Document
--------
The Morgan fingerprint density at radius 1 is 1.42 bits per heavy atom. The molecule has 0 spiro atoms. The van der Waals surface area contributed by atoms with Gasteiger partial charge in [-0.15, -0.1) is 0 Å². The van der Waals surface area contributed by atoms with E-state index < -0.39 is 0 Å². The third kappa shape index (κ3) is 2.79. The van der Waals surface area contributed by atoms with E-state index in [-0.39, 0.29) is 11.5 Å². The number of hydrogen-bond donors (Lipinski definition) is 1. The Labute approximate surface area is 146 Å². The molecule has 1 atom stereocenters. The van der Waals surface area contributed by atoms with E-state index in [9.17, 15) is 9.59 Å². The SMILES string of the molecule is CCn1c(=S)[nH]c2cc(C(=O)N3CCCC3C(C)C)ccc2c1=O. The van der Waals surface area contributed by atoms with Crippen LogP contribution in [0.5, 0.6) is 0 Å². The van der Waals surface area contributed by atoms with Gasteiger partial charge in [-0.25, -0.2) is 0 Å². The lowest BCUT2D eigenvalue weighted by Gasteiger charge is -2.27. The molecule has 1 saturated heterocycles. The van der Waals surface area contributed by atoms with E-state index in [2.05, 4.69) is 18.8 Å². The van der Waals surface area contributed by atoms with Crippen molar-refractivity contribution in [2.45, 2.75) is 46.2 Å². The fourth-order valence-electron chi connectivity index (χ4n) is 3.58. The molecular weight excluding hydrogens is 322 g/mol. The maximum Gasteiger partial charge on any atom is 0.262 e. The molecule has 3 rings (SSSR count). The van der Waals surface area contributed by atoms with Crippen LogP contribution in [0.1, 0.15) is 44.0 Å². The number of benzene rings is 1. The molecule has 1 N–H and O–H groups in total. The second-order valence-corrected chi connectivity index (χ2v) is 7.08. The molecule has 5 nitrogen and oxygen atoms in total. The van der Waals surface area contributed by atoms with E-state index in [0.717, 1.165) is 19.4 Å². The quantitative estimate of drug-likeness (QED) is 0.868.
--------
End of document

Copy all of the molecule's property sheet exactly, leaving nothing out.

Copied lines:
The Morgan fingerprint density at radius 1 is 1.42 bits per heavy atom. The molecule has 0 spiro atoms. The van der Waals surface area contributed by atoms with Gasteiger partial charge in [-0.15, -0.1) is 0 Å². The van der Waals surface area contributed by atoms with E-state index < -0.39 is 0 Å². The third kappa shape index (κ3) is 2.79. The van der Waals surface area contributed by atoms with E-state index in [-0.39, 0.29) is 11.5 Å². The number of hydrogen-bond donors (Lipinski definition) is 1. The Labute approximate surface area is 146 Å². The molecule has 1 atom stereocenters. The van der Waals surface area contributed by atoms with E-state index in [9.17, 15) is 9.59 Å². The SMILES string of the molecule is CCn1c(=S)[nH]c2cc(C(=O)N3CCCC3C(C)C)ccc2c1=O. The van der Waals surface area contributed by atoms with Crippen LogP contribution in [0.5, 0.6) is 0 Å². The van der Waals surface area contributed by atoms with Gasteiger partial charge in [-0.25, -0.2) is 0 Å². The lowest BCUT2D eigenvalue weighted by Gasteiger charge is -2.27. The molecule has 1 saturated heterocycles. The van der Waals surface area contributed by atoms with E-state index in [2.05, 4.69) is 18.8 Å². The van der Waals surface area contributed by atoms with Crippen molar-refractivity contribution in [2.45, 2.75) is 46.2 Å². The fourth-order valence-electron chi connectivity index (χ4n) is 3.58. The molecular weight excluding hydrogens is 322 g/mol. The maximum Gasteiger partial charge on any atom is 0.262 e. The molecule has 3 rings (SSSR count). The van der Waals surface area contributed by atoms with Crippen LogP contribution in [0.1, 0.15) is 44.0 Å². The number of benzene rings is 1. The molecule has 1 N–H and O–H groups in total. The second-order valence-corrected chi connectivity index (χ2v) is 7.08. The molecule has 5 nitrogen and oxygen atoms in total. The van der Waals surface area contributed by atoms with E-state index in [0.717, 1.165) is 19.4 Å². The quantitative estimate of drug-likeness (QED) is 0.868.